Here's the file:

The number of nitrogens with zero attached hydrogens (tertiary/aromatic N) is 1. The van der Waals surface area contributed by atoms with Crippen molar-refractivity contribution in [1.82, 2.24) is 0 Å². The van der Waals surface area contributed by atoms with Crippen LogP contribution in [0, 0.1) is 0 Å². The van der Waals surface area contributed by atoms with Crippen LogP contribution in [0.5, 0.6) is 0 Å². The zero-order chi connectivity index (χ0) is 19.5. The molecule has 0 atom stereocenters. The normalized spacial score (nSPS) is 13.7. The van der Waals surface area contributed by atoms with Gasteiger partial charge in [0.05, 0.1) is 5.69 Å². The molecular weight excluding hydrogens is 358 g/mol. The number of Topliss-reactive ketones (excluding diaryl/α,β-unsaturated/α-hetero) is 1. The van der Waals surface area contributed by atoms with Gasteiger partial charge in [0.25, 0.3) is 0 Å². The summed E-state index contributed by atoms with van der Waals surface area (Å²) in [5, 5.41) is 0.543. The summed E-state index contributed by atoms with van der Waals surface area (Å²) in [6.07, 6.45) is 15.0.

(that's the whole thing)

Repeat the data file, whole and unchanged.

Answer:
The number of nitrogens with zero attached hydrogens (tertiary/aromatic N) is 1. The van der Waals surface area contributed by atoms with Crippen molar-refractivity contribution in [1.82, 2.24) is 0 Å². The van der Waals surface area contributed by atoms with Crippen LogP contribution in [0, 0.1) is 0 Å². The van der Waals surface area contributed by atoms with Crippen LogP contribution in [0.5, 0.6) is 0 Å². The zero-order chi connectivity index (χ0) is 19.5. The molecule has 0 atom stereocenters. The normalized spacial score (nSPS) is 13.7. The van der Waals surface area contributed by atoms with Gasteiger partial charge in [0.05, 0.1) is 5.69 Å². The molecular weight excluding hydrogens is 358 g/mol. The number of Topliss-reactive ketones (excluding diaryl/α,β-unsaturated/α-hetero) is 1. The van der Waals surface area contributed by atoms with Gasteiger partial charge in [0.25, 0.3) is 0 Å². The summed E-state index contributed by atoms with van der Waals surface area (Å²) in [5, 5.41) is 0.543. The summed E-state index contributed by atoms with van der Waals surface area (Å²) in [6.07, 6.45) is 15.0.